• appropriate macro and micronutrient mix to provide for the client’s specific nutritional requirements (for example, recommend enteral ingredients).
• modular products to add to available enteral formulas (for example, addition of protein powder, MCT oil, fibre or specific amino acids).
• mixing of enteral products (for example, taking a high protein formula and mixing it with a concentrated formula to modify the caloric and protein content to match the needs of the patient) or adding water to reconstitute a powdered formula.
• appropriate EN feeding route and delivery method (for example, intermittent or continuous infusion, volume, rate).
The RD also:
• monitors tolerance and adjusts EN as required and,
• communicates (verbally or in writing as appropriate) with the patient/caregiver and the interdisciplinary team.
Example A: An individual with high serum potassium levels is not eating well. The client’s physician writes the following order: “enteral nutrition as per dietitian”. The RD:
• identifies the metabolic concerns that influence the nutritional requirements
• selects a commercially prepared formula that meets the client’s energy, macronutrient (protein, carbohydrate, fat and fluid) and micronutrient (vitamins, minerals and trace elements) needs or
• selects a commercially prepared formula and determines modifications needed to meet the client’s specific macronutrient requirements (for example, addition of protein powder to the feeding regimen) or
• recommends that the client’s needs be met through the mixing of 2 commercially prepared formulas, and the appropriate ratio (for example, one container of product X to one container of product Y) and/or,
• identifies the need for a multi-vitamin and mineral supplement.
Example B: The RD analyzes a patient’s formula adequacy with respect to macro and micronutrients and the total volume per 24 hours to meet the client’s nutrient needs.
“Compound” The RD:
• physically mixes enteral ingredients to enhance one or more component of the nutrition formula.
Example A: The RD physically adds protein powder to an enteral formula.
Example B: The RD physically adds water to a powdered formula.
• supervises food service staff who mix enteral ingredients (for example, addition of modular products or reconstitution of powdered formulas).
Example A: The RD supervises a kitchen staff member who physically adds protein powder to an enteral formula or water to a powdered formula.
Example B: The RD advises kitchen staff to mix two commercial enteral products to create a new formula that best meets the patient’s needs.
• instructs clients who are being trained to mix ingredients.
Example: The RD instructs a client to add protein powder to his or her enteral formula.
“Dispense” The RD:
• physically fills a physician’s order (like a pharmacist dispensing a medication as per the physician’s prescription).
• supervises staff who distribute or deliver the physician prescribed product to a client.
Example: The release from a controlled distribution area (for example, kitchen or stores) of the enteral product (commercially packaged or RD modified specialty product) in the required amount for the required time frame, as ordered by the prescribing physician.

Restricted Activity B – Parenteral Nutrition (PN)

Action Interpretation and Practice Guidelines
“Design” If parenteral nutrition is indicated, the RD selects or recommends:
• appropriate available products/solutions.
• appropriate macro and micronutrients to provide for the client’s specific nutritional requirements.
• individual components to add to the available parenteral solution (for example, additional injection of multiple vitamins to a pre-mixed solution).
• appropriate PN infusion site and delivery method (for example, cyclical or continuous infusion, volume, rate).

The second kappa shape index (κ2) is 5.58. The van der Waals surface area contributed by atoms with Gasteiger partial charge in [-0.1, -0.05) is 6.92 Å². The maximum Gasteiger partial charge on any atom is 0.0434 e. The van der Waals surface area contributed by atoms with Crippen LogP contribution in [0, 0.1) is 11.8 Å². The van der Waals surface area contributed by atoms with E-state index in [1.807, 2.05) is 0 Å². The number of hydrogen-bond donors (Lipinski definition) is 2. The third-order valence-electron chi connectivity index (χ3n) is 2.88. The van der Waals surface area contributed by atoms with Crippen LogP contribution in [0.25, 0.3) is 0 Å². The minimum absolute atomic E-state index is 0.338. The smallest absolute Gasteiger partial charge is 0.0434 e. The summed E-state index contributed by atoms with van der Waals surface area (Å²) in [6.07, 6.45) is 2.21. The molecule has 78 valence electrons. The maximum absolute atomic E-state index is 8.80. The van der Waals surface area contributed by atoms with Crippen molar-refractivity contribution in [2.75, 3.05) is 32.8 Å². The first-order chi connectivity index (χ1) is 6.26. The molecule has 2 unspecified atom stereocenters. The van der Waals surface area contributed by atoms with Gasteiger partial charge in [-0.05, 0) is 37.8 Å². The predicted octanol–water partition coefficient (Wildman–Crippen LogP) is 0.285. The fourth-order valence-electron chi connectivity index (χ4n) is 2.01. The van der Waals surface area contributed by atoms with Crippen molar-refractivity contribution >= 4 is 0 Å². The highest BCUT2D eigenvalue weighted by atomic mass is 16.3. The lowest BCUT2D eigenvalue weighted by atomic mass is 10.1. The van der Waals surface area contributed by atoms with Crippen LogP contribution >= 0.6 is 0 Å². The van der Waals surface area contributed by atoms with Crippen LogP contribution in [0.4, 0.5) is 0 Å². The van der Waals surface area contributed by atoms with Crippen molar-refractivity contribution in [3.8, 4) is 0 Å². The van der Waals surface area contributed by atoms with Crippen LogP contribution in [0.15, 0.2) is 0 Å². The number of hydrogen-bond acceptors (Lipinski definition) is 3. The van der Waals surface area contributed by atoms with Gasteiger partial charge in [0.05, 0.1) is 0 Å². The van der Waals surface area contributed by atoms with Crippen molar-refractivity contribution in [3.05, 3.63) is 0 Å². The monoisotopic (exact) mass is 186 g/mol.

The RD also:
• monitors tolerance and adjusts PN as required.
• communicates (verbally or in writing as appropriate) with the patient/ caregiver and the interdisciplinary team.
Example: An individual with high serum potassium levels requires parenteral nutrition. The client’s physician writes the following order: “dietitian to assess”. The RD:
o identifies the metabolic concerns that influence the nutritional requirements and selects the appropriate energy, macronutrient (protein, carbohydrate, fat, and fluid) and micronutrient (vitamins, minerals, and trace elements) for the parenteral solution to meet the client’s nutritional needs and/or,
o recommends that the client’s needs be best met through a modification of the vitamin, mineral and/or trace element components of the parenteral solution.

Restricted Activity C – Administration of Enteral Nutrition (EN)

Action Interpretation and Practice Guidelines
“Administer” If a substance is being administered by instillation through enteral means, the RD:
• physically manipulates or adjusts the enteral delivery device or system.
Example: An RD connects the feeding bag to the enteral delivery device and sets the appropriate volume and rate on the pump.
• physically changes an enteral feeding bag to infuse a nutritional or non-nutritional substance to a client.
Example A: An RD flushes a feeding tube with water in order to prevent tube obstruction.
Example B: An RD instills pancreatic enzyme when the tube is obstructed.
• instructs clients, caregivers, RDs or other health care professionals to infuse a nutritional or non-nutritional substance to a client.
Example A: The RD instructs the client and/or caregiver to connect the feeding bag to the enteral pump, adjust the delivery system as required and flush the enteral feeding tube with water or deliver other non-nutritional substances.
Example B: The RD demonstrates to the client and/or caregiver in simulation or directly how to clear a feeding tube occlusion.

Restricted Activity D – Administration of Parenteral Nutrition (PN)

Action Interpretation and Practice Guidelines
“Administer” If a substance is being administered by instillation through parenteral means, the RD:
• physically manipulates or adjusts the parenteral delivery device or system.
• physically changes a parenteral feeding bag to infuse a nutritional substance or non-nutritional substance to a client.
• instructs clients and/or caregivers, RDs or other health care professionals to infuse a nutritional or non-nutritional substance to a client.
Note: RDs do not administer a substance to a person by instillation through parenteral means unless they have had additional supervised education and practice. This procedure is generally performed by Registered Nurses.

Sole and Private Practitioner Interpretive Guide